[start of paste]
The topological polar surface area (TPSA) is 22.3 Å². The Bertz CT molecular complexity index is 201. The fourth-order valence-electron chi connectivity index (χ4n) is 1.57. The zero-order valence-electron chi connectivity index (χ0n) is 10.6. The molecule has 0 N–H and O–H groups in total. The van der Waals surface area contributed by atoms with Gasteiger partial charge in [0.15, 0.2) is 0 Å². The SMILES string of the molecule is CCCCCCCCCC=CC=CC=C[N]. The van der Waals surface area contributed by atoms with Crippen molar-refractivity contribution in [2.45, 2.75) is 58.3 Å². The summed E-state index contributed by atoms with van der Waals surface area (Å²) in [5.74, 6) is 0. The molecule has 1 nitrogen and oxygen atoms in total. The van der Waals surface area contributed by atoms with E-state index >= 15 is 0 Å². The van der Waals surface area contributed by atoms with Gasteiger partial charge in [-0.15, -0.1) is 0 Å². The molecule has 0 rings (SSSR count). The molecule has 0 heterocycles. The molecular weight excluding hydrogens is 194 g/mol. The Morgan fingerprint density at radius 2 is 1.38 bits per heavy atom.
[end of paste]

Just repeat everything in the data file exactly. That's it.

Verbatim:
The topological polar surface area (TPSA) is 22.3 Å². The Bertz CT molecular complexity index is 201. The fourth-order valence-electron chi connectivity index (χ4n) is 1.57. The zero-order valence-electron chi connectivity index (χ0n) is 10.6. The molecule has 0 N–H and O–H groups in total. The van der Waals surface area contributed by atoms with Gasteiger partial charge in [0.15, 0.2) is 0 Å². The SMILES string of the molecule is CCCCCCCCCC=CC=CC=C[N]. The van der Waals surface area contributed by atoms with Crippen molar-refractivity contribution in [2.45, 2.75) is 58.3 Å². The summed E-state index contributed by atoms with van der Waals surface area (Å²) in [5.74, 6) is 0. The molecule has 1 nitrogen and oxygen atoms in total. The van der Waals surface area contributed by atoms with E-state index >= 15 is 0 Å². The van der Waals surface area contributed by atoms with Gasteiger partial charge in [-0.15, -0.1) is 0 Å². The molecule has 0 rings (SSSR count). The molecule has 0 heterocycles. The molecular weight excluding hydrogens is 194 g/mol. The Morgan fingerprint density at radius 2 is 1.38 bits per heavy atom.